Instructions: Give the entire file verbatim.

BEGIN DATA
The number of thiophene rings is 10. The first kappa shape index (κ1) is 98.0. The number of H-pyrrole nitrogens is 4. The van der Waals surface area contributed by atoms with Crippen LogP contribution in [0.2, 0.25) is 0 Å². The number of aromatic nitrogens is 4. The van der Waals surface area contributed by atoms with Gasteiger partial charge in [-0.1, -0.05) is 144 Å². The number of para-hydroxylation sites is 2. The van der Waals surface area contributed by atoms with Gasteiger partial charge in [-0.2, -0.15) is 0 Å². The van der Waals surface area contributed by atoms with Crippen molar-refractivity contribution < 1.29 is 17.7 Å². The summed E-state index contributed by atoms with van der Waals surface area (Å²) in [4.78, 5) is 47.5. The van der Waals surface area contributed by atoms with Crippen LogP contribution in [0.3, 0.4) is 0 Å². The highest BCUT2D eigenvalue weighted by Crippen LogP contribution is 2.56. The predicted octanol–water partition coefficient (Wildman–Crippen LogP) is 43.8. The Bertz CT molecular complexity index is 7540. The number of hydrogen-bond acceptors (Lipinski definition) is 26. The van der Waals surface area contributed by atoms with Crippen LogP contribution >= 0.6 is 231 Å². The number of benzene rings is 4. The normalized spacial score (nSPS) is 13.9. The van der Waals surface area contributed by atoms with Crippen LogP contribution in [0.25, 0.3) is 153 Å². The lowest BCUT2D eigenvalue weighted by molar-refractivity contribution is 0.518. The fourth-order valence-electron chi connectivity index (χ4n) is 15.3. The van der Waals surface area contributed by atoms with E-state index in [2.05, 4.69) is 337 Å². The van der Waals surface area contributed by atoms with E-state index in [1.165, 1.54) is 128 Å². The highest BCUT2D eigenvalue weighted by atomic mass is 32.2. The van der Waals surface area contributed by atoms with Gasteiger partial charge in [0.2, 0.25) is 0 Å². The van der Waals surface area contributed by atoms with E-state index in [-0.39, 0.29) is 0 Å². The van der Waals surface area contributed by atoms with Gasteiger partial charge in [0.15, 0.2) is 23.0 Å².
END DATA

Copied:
The number of thiophene rings is 10. The first kappa shape index (κ1) is 98.0. The number of H-pyrrole nitrogens is 4. The van der Waals surface area contributed by atoms with Crippen LogP contribution in [0.2, 0.25) is 0 Å². The number of aromatic nitrogens is 4. The van der Waals surface area contributed by atoms with Gasteiger partial charge in [-0.1, -0.05) is 144 Å². The number of para-hydroxylation sites is 2. The van der Waals surface area contributed by atoms with Gasteiger partial charge in [-0.2, -0.15) is 0 Å². The van der Waals surface area contributed by atoms with Crippen molar-refractivity contribution < 1.29 is 17.7 Å². The summed E-state index contributed by atoms with van der Waals surface area (Å²) in [4.78, 5) is 47.5. The van der Waals surface area contributed by atoms with Crippen LogP contribution in [0.3, 0.4) is 0 Å². The highest BCUT2D eigenvalue weighted by Crippen LogP contribution is 2.56. The predicted octanol–water partition coefficient (Wildman–Crippen LogP) is 43.8. The Bertz CT molecular complexity index is 7540. The number of hydrogen-bond acceptors (Lipinski definition) is 26. The van der Waals surface area contributed by atoms with Crippen LogP contribution >= 0.6 is 231 Å². The number of benzene rings is 4. The normalized spacial score (nSPS) is 13.9. The van der Waals surface area contributed by atoms with Crippen LogP contribution in [0.25, 0.3) is 153 Å². The lowest BCUT2D eigenvalue weighted by molar-refractivity contribution is 0.518. The fourth-order valence-electron chi connectivity index (χ4n) is 15.3. The van der Waals surface area contributed by atoms with E-state index in [2.05, 4.69) is 337 Å². The van der Waals surface area contributed by atoms with E-state index in [1.165, 1.54) is 128 Å². The highest BCUT2D eigenvalue weighted by atomic mass is 32.2. The van der Waals surface area contributed by atoms with Gasteiger partial charge in [0.2, 0.25) is 0 Å². The van der Waals surface area contributed by atoms with E-state index in [-0.39, 0.29) is 0 Å². The van der Waals surface area contributed by atoms with Gasteiger partial charge in [0.15, 0.2) is 23.0 Å².